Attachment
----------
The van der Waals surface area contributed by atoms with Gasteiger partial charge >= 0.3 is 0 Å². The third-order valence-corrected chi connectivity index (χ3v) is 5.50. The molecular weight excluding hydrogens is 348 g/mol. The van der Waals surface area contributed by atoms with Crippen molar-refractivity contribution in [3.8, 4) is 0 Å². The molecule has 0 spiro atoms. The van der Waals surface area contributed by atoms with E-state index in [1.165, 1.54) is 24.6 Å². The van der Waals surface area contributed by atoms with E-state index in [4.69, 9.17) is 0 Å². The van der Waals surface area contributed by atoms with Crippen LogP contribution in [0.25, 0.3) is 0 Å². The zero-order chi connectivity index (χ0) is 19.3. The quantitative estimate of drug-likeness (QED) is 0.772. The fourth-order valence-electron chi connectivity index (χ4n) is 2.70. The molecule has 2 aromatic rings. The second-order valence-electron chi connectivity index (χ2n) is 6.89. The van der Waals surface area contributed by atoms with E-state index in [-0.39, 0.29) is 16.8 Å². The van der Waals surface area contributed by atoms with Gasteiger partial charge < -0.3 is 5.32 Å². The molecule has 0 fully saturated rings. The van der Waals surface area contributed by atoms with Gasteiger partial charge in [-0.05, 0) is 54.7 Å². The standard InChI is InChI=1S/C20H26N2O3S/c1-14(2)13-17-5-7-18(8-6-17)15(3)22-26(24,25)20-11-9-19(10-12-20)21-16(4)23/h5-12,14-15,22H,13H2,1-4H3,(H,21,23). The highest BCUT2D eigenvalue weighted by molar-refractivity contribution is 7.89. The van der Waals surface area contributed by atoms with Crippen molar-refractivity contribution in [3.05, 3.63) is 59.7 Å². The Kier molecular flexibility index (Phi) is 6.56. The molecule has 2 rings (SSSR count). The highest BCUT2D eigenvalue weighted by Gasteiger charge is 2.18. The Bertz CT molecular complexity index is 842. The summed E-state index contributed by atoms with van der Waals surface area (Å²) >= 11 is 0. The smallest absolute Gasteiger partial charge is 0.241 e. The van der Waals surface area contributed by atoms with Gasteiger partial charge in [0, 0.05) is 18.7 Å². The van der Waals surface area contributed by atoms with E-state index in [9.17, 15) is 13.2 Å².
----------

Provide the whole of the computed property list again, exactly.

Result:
The van der Waals surface area contributed by atoms with Gasteiger partial charge >= 0.3 is 0 Å². The third-order valence-corrected chi connectivity index (χ3v) is 5.50. The molecular weight excluding hydrogens is 348 g/mol. The van der Waals surface area contributed by atoms with Crippen molar-refractivity contribution in [3.8, 4) is 0 Å². The molecule has 0 spiro atoms. The van der Waals surface area contributed by atoms with E-state index in [1.165, 1.54) is 24.6 Å². The van der Waals surface area contributed by atoms with E-state index in [4.69, 9.17) is 0 Å². The van der Waals surface area contributed by atoms with Crippen LogP contribution in [0.25, 0.3) is 0 Å². The zero-order chi connectivity index (χ0) is 19.3. The quantitative estimate of drug-likeness (QED) is 0.772. The fourth-order valence-electron chi connectivity index (χ4n) is 2.70. The molecule has 2 aromatic rings. The second-order valence-electron chi connectivity index (χ2n) is 6.89. The van der Waals surface area contributed by atoms with E-state index in [-0.39, 0.29) is 16.8 Å². The van der Waals surface area contributed by atoms with Gasteiger partial charge < -0.3 is 5.32 Å². The molecule has 0 fully saturated rings. The van der Waals surface area contributed by atoms with Gasteiger partial charge in [-0.05, 0) is 54.7 Å². The standard InChI is InChI=1S/C20H26N2O3S/c1-14(2)13-17-5-7-18(8-6-17)15(3)22-26(24,25)20-11-9-19(10-12-20)21-16(4)23/h5-12,14-15,22H,13H2,1-4H3,(H,21,23). The highest BCUT2D eigenvalue weighted by molar-refractivity contribution is 7.89. The van der Waals surface area contributed by atoms with Crippen molar-refractivity contribution in [3.05, 3.63) is 59.7 Å². The Kier molecular flexibility index (Phi) is 6.56. The molecule has 2 rings (SSSR count). The highest BCUT2D eigenvalue weighted by Gasteiger charge is 2.18. The Bertz CT molecular complexity index is 842. The summed E-state index contributed by atoms with van der Waals surface area (Å²) >= 11 is 0. The smallest absolute Gasteiger partial charge is 0.241 e. The van der Waals surface area contributed by atoms with Gasteiger partial charge in [0, 0.05) is 18.7 Å². The van der Waals surface area contributed by atoms with E-state index in [9.17, 15) is 13.2 Å².